The boats’ crew is made up of activists of all ages, many of whom are veteran supporters of the Palestinian cause and have sailed on previous flotillas. With different volunteers accompanying the convoy at various stages of the journey, the boats will host everyone from students and sailors, to politicians and journalists. The group is also relying on nearby activists at the ports they will stop at to help raise funds for their trip, host events on the situation in Gaza and bring the voyage to the attention of local media.
SGS has been fundraising for the past year, but had already secured some of the funds after they won a landmark case in the Supreme Court against the Israeli government. A 2016 verdict ruled in favour of SGS after Israel illegally detained their boats in 2012, awarding the group legal costs of 40,000 shekels ($10,500). In 2017 the litigation was completed and SGS used the money won from the case to fund their new boats. But more is still needed.
“We are raising money now to be able to carry through this sail, there is a lot of money needed there for fuel and food and all these things. We are raising money constantly and obviously after the campaign is finished we have a lot of costs to be covered as well.”
Yet for Hansson, the urgency of the journey supersedes the need to raise money: “We know for a fact that the UN have said that Gaza will be “uninhabitable” by 2020 which is very near. That’s why we think that there is no time to waste, no time to go around in circles.”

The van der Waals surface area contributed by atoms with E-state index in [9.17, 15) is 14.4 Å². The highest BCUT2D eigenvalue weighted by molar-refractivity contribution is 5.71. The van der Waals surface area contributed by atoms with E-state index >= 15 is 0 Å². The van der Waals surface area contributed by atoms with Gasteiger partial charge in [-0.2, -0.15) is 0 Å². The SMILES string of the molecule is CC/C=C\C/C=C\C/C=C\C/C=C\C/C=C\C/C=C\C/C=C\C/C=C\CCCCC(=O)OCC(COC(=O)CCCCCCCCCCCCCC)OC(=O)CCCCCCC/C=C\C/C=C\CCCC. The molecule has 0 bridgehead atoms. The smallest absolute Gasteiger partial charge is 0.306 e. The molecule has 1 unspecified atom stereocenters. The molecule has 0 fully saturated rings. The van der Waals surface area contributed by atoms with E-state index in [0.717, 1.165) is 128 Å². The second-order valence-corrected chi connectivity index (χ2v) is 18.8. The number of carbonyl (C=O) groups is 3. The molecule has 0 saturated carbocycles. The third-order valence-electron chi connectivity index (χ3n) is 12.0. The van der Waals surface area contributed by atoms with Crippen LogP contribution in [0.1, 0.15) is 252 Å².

‘We are hopeless optimists’
The launch of the flotilla came just a day after at least 65 Palestinians were killed at the Gaza border by Israeli soldiers, as tens of thousands protested as part of the Great March of Return, marking the anniversary of the Palestinian Nakba, the “Catastrophe” which led to the founding of Israel and protesting the relocation of the US Embassy from Tel Aviv to Jerusalem. Whilst the killings made headline news, for Hansson, ignorance still exists.
I’m still speaking to people who don’t know anything, they don’t even know where Gaza is. So it’s really important to spread awareness around this and try and spread information and try and make people act.
Whilst the events prompted international condemnation at the UN, with Turkey and South Africa both expelling their Israeli ambassadors, Hansson decries the inaction of the international community after 50 years of occupation.
“It’s an act of frustration. We are watching the leaders of the world, recognising Palestine as a state, Sweden is one of them. We recognised Palestine four years ago but we cannot see anything practically happening around it. I was at the UN in New York in November and I heard everyone was talking and everyone was showing their support; it’s a lot of talking and no action.”
“We know that the politicians around the world are aware, but as a grassroots movement we need to act when they are not acting,” she concludes.
Eight years on from the Mavi Marmara incident, when ten Turks were killed aboard an aid flotilla when it was stormed by Israeli forces, the threat of being hijacked remains and is one SGS have faced in the past. But the crew are prepared for any eventuality with all volunteers taking part in non-violence training.
“We see it as a responsibility; the people of Gaza need us to act. We are determined to succeed in our mission otherwise we wouldn’t do that. So every time we sail, we have to believe that we will succeed this time, otherwise the motivation and the work would just not happen.”
“I guess we are a bunch of hopeless optimists who believe in peace and humanity and solidarity with fellow human beings all around the world.”
The views expressed in this article belong to the author and do not necessarily reflect the editorial policy of Middle East Monitor.